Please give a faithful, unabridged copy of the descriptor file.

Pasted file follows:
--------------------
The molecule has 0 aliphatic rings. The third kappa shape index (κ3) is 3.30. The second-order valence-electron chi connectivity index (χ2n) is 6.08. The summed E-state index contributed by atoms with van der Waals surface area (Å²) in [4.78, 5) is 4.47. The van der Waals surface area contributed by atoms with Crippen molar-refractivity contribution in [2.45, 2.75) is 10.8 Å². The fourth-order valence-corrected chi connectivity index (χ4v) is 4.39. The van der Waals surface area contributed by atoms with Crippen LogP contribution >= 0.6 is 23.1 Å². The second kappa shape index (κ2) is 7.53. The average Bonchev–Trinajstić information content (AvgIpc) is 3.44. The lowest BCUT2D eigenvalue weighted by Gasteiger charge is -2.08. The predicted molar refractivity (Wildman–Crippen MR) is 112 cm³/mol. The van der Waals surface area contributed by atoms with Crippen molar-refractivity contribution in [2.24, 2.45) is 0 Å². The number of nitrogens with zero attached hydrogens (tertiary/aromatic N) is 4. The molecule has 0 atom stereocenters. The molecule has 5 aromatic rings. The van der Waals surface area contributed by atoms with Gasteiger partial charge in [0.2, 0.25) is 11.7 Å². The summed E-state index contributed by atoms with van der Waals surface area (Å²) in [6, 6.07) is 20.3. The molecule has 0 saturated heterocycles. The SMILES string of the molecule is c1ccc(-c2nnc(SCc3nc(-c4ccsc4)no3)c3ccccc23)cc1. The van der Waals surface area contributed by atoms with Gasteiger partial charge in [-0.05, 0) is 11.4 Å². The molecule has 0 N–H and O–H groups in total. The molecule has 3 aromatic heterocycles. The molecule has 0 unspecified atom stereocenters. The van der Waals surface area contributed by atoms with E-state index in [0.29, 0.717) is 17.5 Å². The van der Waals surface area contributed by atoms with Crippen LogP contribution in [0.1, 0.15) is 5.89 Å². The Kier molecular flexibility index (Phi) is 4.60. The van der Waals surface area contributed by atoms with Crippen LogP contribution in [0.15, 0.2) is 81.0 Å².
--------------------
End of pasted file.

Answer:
The molecule has 0 aliphatic rings. The third kappa shape index (κ3) is 3.30. The second-order valence-electron chi connectivity index (χ2n) is 6.08. The summed E-state index contributed by atoms with van der Waals surface area (Å²) in [4.78, 5) is 4.47. The van der Waals surface area contributed by atoms with Crippen molar-refractivity contribution in [2.45, 2.75) is 10.8 Å². The fourth-order valence-corrected chi connectivity index (χ4v) is 4.39. The van der Waals surface area contributed by atoms with Crippen LogP contribution >= 0.6 is 23.1 Å². The second kappa shape index (κ2) is 7.53. The average Bonchev–Trinajstić information content (AvgIpc) is 3.44. The lowest BCUT2D eigenvalue weighted by Gasteiger charge is -2.08. The predicted molar refractivity (Wildman–Crippen MR) is 112 cm³/mol. The van der Waals surface area contributed by atoms with Crippen molar-refractivity contribution in [2.24, 2.45) is 0 Å². The number of nitrogens with zero attached hydrogens (tertiary/aromatic N) is 4. The molecule has 0 atom stereocenters. The molecule has 5 aromatic rings. The van der Waals surface area contributed by atoms with Gasteiger partial charge in [0.2, 0.25) is 11.7 Å². The summed E-state index contributed by atoms with van der Waals surface area (Å²) in [6, 6.07) is 20.3. The molecule has 0 saturated heterocycles. The SMILES string of the molecule is c1ccc(-c2nnc(SCc3nc(-c4ccsc4)no3)c3ccccc23)cc1. The van der Waals surface area contributed by atoms with Gasteiger partial charge in [-0.05, 0) is 11.4 Å². The molecule has 0 N–H and O–H groups in total. The molecule has 3 aromatic heterocycles. The molecule has 0 unspecified atom stereocenters. The van der Waals surface area contributed by atoms with E-state index in [0.29, 0.717) is 17.5 Å². The van der Waals surface area contributed by atoms with Crippen LogP contribution in [0.1, 0.15) is 5.89 Å². The Kier molecular flexibility index (Phi) is 4.60. The van der Waals surface area contributed by atoms with Crippen LogP contribution in [0.15, 0.2) is 81.0 Å².